It turns out that most of the 7th Fleet ships were not—are not—current on their training. In my old USAF parlance, that would render them non-OR—not operationally ready, not capable of doing their wartime mission.
As of late June, eight of the 11 cruisers and destroyers in the Seventh Fleet, and their crew members, weren’t certified by the US Navy to conduct “mobility seamanship,” or basic steering of the ship….
“And their crewmembers.” That means, to me, that not only were the crewmen individually not positionally qualified, they weren’t qualified as the ship’s unified crew—the ships were not qualified. Not operationally capable.
The Navy also said that seven of those ships had expired training certification in the areas of cruise missile defense and surface warfare, which test a crew’s ability to defend a ship or to conduct attacks.
That’s a cynically euphemistic way of saying those ships—63% of the cruisers and destroyers—were not capable of carrying out their wartime tasks or missions. This is appalling.
It is unclear what role the lack of proper certification played in the collisions, and Pentagon investigations are under way both into the collisions and into larger questions of naval operations.
What it means is that the crews were not current in their training in these things. What it means is that the crews were not capable of performing those tasks. It’s likely that most of the individual crewmen knew their specific tasks (the old heads, anyway, maybe not the new accessions), but the lack of certification—the lack of being Operationally Ready—meant they had not practiced their tasks recently, more importantly, had not practiced in concert with their fellow crewmen in their respective departments or across departments, and most importantly, had not been evaluated by independent examiners on their ability to perform.
The crews were not capable of coordinated action in the stress of a crisis.
And that’s on each ship’s commander, on his Training and Standard/Evaluation (or the Navy’s equivalent independent testing section) Officers, and it’s on the 7th Fleet’s commander and his Fleet Training and Stan/Eval Officers for not enforcing the requirements down to the individual ship level.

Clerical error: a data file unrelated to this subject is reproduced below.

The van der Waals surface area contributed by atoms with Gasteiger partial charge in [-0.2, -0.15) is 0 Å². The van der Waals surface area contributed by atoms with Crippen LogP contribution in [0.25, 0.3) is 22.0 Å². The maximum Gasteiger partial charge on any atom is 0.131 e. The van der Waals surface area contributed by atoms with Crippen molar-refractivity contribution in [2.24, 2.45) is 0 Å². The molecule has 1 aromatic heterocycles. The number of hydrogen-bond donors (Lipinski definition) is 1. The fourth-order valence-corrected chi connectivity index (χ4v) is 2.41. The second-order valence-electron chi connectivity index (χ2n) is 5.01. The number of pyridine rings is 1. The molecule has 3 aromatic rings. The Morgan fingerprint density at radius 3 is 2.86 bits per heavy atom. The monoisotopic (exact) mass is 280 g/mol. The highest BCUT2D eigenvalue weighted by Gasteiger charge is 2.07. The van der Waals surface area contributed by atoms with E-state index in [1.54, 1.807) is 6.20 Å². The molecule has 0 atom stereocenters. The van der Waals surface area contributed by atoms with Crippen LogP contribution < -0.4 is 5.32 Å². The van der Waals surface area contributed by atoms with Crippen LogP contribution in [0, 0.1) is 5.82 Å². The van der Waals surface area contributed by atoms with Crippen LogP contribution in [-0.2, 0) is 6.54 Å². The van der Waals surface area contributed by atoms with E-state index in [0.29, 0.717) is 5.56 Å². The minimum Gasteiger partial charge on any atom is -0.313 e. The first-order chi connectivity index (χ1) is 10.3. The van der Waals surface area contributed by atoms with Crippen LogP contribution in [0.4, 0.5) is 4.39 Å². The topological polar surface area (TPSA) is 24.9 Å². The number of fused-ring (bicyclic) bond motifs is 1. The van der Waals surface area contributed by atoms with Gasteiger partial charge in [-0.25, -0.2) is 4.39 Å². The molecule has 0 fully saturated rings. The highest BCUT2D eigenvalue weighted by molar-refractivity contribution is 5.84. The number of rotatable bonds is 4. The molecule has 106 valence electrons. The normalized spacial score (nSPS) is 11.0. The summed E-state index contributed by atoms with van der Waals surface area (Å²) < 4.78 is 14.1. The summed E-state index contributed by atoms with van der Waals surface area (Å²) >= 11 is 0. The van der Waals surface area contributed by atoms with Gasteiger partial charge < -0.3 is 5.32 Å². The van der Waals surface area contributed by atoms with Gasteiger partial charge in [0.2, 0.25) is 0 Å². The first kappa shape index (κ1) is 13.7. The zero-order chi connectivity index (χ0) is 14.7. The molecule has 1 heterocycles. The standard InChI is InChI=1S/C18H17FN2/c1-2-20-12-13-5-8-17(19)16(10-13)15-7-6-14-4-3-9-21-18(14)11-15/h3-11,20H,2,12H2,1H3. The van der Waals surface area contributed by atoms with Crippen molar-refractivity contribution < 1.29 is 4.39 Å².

It doesn’t end there. This is a failure of the entire chain of command and adjacent staff chain—the quintessential REMFs, which folks here earn for the staff the MF part of the acronym. The commander and training and stan/eval officers of the United States Pacific Fleet, which owns the 7th Fleet, should be required to explain, publicly, why they allowed this to happen, and their jobs, their continuance in the Navy, should be at peril of their own failure to perform. Nor should it stop there. The Chief of Naval Operations and his staff are responsible, among other things, for the training of Naval personnel and units, and so they are responsible for not pressuring the chain of command. These Pentagon wonders also should be called to account at peril of their continuance in the Navy.
These ships are not toys for imitation officers to play with; they’re necessary—and expensive—instruments of national security. Every Pilot in Command, whether Navy, USAF, Army, or Marine, is fully aware of the importance of his jet or helicopter or prop-driven cargo aircraft every time he straps it on to go fly a mission. There’s no excuse for a ship commander not constantly carrying the same understanding.
It would be interesting, did the White House, certain Congressional committees, SecDef and SecNav have the political courage to publish, for us to be able to see the correspondence exchanges among CNO/staff, USPACFLT commander and staff, the 7th Fleet commander and staff, and the ship commanders and staff regarding the status of training, why the status was that way, what the respective higher ups were doing about those statuses—and whether the correspondence even exists.
Nor is this the fault of President Barack Obama’s (D) sequester agreement with Congress. Effective training can be carried out with existing resources, given only two things: a threshold resource level sufficient to sail and remain at sea, and commanders, training officers, and stan/eval officers with the imagination, initiative, and level of interest in their duties needed to develop and carry out training programs and exercises.
I’ll close this with a thought and a couple of questions.
A great man once said, In theory, there’s no difference between theory and practice. In practice, there is.
It’s critical to train like you’ll fight, for you will fight exactly as you’ve trained. (I have to ask the ship commanders in particular: “Do you expect to throw your human relations training slides at the PLA Navy?”)
Along those lines, a question for the 7th Fleet and USPACFLT commanders: “How do you expect your ships in a flotilla or task force to maneuver under fire without colliding with each other if your ships can’t even maneuver in a peacetime, if busy, strait or harbor approach?”